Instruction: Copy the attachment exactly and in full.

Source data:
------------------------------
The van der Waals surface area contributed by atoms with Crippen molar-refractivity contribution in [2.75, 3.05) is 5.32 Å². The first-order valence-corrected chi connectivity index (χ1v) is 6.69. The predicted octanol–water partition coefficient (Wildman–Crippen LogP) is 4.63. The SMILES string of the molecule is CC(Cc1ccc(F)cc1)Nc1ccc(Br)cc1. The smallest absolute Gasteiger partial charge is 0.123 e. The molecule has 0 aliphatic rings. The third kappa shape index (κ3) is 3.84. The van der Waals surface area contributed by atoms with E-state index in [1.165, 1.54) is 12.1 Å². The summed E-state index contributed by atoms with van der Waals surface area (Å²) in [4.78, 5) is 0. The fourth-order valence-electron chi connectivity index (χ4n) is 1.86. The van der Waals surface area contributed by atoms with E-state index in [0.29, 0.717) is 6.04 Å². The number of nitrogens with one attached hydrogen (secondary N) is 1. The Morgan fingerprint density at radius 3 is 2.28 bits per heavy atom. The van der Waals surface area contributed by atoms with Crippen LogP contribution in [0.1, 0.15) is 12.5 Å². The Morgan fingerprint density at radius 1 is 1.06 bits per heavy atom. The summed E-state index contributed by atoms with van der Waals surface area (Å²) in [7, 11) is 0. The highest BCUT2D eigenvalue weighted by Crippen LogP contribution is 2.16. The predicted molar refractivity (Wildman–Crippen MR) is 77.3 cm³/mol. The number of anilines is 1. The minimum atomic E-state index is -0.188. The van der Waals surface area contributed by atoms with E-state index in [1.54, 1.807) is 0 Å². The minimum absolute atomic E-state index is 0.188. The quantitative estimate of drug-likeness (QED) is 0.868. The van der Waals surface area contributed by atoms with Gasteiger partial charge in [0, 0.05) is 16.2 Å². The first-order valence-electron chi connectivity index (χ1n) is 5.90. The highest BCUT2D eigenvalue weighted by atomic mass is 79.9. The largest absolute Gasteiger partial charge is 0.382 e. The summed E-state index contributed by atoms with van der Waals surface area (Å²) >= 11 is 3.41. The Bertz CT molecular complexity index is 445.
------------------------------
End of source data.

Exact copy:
The van der Waals surface area contributed by atoms with Crippen molar-refractivity contribution in [2.75, 3.05) is 5.32 Å². The first-order valence-corrected chi connectivity index (χ1v) is 6.69. The predicted octanol–water partition coefficient (Wildman–Crippen LogP) is 4.63. The SMILES string of the molecule is CC(Cc1ccc(F)cc1)Nc1ccc(Br)cc1. The smallest absolute Gasteiger partial charge is 0.123 e. The molecule has 0 aliphatic rings. The third kappa shape index (κ3) is 3.84. The van der Waals surface area contributed by atoms with E-state index in [1.165, 1.54) is 12.1 Å². The summed E-state index contributed by atoms with van der Waals surface area (Å²) in [4.78, 5) is 0. The fourth-order valence-electron chi connectivity index (χ4n) is 1.86. The van der Waals surface area contributed by atoms with E-state index in [0.29, 0.717) is 6.04 Å². The number of nitrogens with one attached hydrogen (secondary N) is 1. The Morgan fingerprint density at radius 3 is 2.28 bits per heavy atom. The van der Waals surface area contributed by atoms with Crippen LogP contribution in [0.1, 0.15) is 12.5 Å². The Morgan fingerprint density at radius 1 is 1.06 bits per heavy atom. The summed E-state index contributed by atoms with van der Waals surface area (Å²) in [7, 11) is 0. The highest BCUT2D eigenvalue weighted by Crippen LogP contribution is 2.16. The predicted molar refractivity (Wildman–Crippen MR) is 77.3 cm³/mol. The number of anilines is 1. The minimum atomic E-state index is -0.188. The van der Waals surface area contributed by atoms with E-state index in [1.54, 1.807) is 0 Å². The minimum absolute atomic E-state index is 0.188. The quantitative estimate of drug-likeness (QED) is 0.868. The van der Waals surface area contributed by atoms with Gasteiger partial charge in [0, 0.05) is 16.2 Å². The first-order valence-electron chi connectivity index (χ1n) is 5.90. The highest BCUT2D eigenvalue weighted by atomic mass is 79.9. The largest absolute Gasteiger partial charge is 0.382 e. The summed E-state index contributed by atoms with van der Waals surface area (Å²) >= 11 is 3.41. The Bertz CT molecular complexity index is 445.